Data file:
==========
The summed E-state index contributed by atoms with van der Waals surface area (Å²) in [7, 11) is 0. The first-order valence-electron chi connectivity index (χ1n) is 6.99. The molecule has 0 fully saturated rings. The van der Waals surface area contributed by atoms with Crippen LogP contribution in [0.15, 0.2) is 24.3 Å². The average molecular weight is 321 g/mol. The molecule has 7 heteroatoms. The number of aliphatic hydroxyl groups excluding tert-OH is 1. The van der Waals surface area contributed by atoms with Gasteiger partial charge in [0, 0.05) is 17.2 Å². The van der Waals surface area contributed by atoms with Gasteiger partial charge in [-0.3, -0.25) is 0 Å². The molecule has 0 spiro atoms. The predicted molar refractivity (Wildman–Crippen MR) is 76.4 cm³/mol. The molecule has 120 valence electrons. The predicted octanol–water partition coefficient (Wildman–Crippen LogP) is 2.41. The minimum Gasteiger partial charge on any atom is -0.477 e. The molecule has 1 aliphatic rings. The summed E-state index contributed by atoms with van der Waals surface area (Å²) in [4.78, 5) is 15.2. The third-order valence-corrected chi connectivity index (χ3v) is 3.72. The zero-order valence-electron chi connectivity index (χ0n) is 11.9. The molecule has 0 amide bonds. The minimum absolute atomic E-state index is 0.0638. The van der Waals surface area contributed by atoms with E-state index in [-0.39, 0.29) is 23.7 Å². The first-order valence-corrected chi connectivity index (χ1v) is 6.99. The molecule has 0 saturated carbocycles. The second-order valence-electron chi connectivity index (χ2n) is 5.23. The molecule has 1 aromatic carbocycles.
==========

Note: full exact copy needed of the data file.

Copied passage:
The summed E-state index contributed by atoms with van der Waals surface area (Å²) in [7, 11) is 0. The first-order valence-electron chi connectivity index (χ1n) is 6.99. The molecule has 0 fully saturated rings. The van der Waals surface area contributed by atoms with Crippen LogP contribution in [0.15, 0.2) is 24.3 Å². The average molecular weight is 321 g/mol. The molecule has 7 heteroatoms. The number of aliphatic hydroxyl groups excluding tert-OH is 1. The van der Waals surface area contributed by atoms with Gasteiger partial charge in [0, 0.05) is 17.2 Å². The van der Waals surface area contributed by atoms with Gasteiger partial charge in [-0.3, -0.25) is 0 Å². The molecule has 0 spiro atoms. The predicted molar refractivity (Wildman–Crippen MR) is 76.4 cm³/mol. The molecule has 120 valence electrons. The predicted octanol–water partition coefficient (Wildman–Crippen LogP) is 2.41. The minimum Gasteiger partial charge on any atom is -0.477 e. The molecule has 1 aliphatic rings. The summed E-state index contributed by atoms with van der Waals surface area (Å²) in [4.78, 5) is 15.2. The third-order valence-corrected chi connectivity index (χ3v) is 3.72. The zero-order valence-electron chi connectivity index (χ0n) is 11.9. The molecule has 0 amide bonds. The minimum absolute atomic E-state index is 0.0638. The van der Waals surface area contributed by atoms with E-state index in [-0.39, 0.29) is 23.7 Å². The first-order valence-corrected chi connectivity index (χ1v) is 6.99. The molecule has 0 saturated carbocycles. The second-order valence-electron chi connectivity index (χ2n) is 5.23. The molecule has 1 aromatic carbocycles.